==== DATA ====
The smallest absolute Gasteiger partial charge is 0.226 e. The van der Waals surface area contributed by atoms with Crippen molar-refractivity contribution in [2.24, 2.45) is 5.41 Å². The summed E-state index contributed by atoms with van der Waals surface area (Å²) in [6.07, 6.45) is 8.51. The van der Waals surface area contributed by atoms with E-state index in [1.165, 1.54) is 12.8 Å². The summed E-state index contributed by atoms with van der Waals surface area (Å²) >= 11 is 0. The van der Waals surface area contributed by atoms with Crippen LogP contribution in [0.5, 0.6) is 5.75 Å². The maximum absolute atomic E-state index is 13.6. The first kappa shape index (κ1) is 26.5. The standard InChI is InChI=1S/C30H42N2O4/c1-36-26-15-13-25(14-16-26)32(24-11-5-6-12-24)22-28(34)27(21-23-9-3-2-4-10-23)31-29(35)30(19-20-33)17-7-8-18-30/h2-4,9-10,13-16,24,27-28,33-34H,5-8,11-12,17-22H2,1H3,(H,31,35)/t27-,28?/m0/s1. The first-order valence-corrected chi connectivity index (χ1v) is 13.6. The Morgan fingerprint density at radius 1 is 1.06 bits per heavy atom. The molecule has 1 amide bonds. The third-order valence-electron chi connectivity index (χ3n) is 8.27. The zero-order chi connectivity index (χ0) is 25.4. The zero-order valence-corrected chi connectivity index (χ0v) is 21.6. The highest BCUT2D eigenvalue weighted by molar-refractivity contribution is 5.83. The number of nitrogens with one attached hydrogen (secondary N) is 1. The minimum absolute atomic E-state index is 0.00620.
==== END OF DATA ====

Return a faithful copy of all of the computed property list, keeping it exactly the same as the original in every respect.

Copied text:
The smallest absolute Gasteiger partial charge is 0.226 e. The van der Waals surface area contributed by atoms with Crippen molar-refractivity contribution in [2.24, 2.45) is 5.41 Å². The summed E-state index contributed by atoms with van der Waals surface area (Å²) in [6.07, 6.45) is 8.51. The van der Waals surface area contributed by atoms with E-state index in [1.165, 1.54) is 12.8 Å². The summed E-state index contributed by atoms with van der Waals surface area (Å²) >= 11 is 0. The van der Waals surface area contributed by atoms with Crippen LogP contribution in [0.5, 0.6) is 5.75 Å². The maximum absolute atomic E-state index is 13.6. The first kappa shape index (κ1) is 26.5. The standard InChI is InChI=1S/C30H42N2O4/c1-36-26-15-13-25(14-16-26)32(24-11-5-6-12-24)22-28(34)27(21-23-9-3-2-4-10-23)31-29(35)30(19-20-33)17-7-8-18-30/h2-4,9-10,13-16,24,27-28,33-34H,5-8,11-12,17-22H2,1H3,(H,31,35)/t27-,28?/m0/s1. The first-order valence-corrected chi connectivity index (χ1v) is 13.6. The Morgan fingerprint density at radius 1 is 1.06 bits per heavy atom. The molecule has 1 amide bonds. The third-order valence-electron chi connectivity index (χ3n) is 8.27. The zero-order chi connectivity index (χ0) is 25.4. The zero-order valence-corrected chi connectivity index (χ0v) is 21.6. The highest BCUT2D eigenvalue weighted by molar-refractivity contribution is 5.83. The number of nitrogens with one attached hydrogen (secondary N) is 1. The minimum absolute atomic E-state index is 0.00620.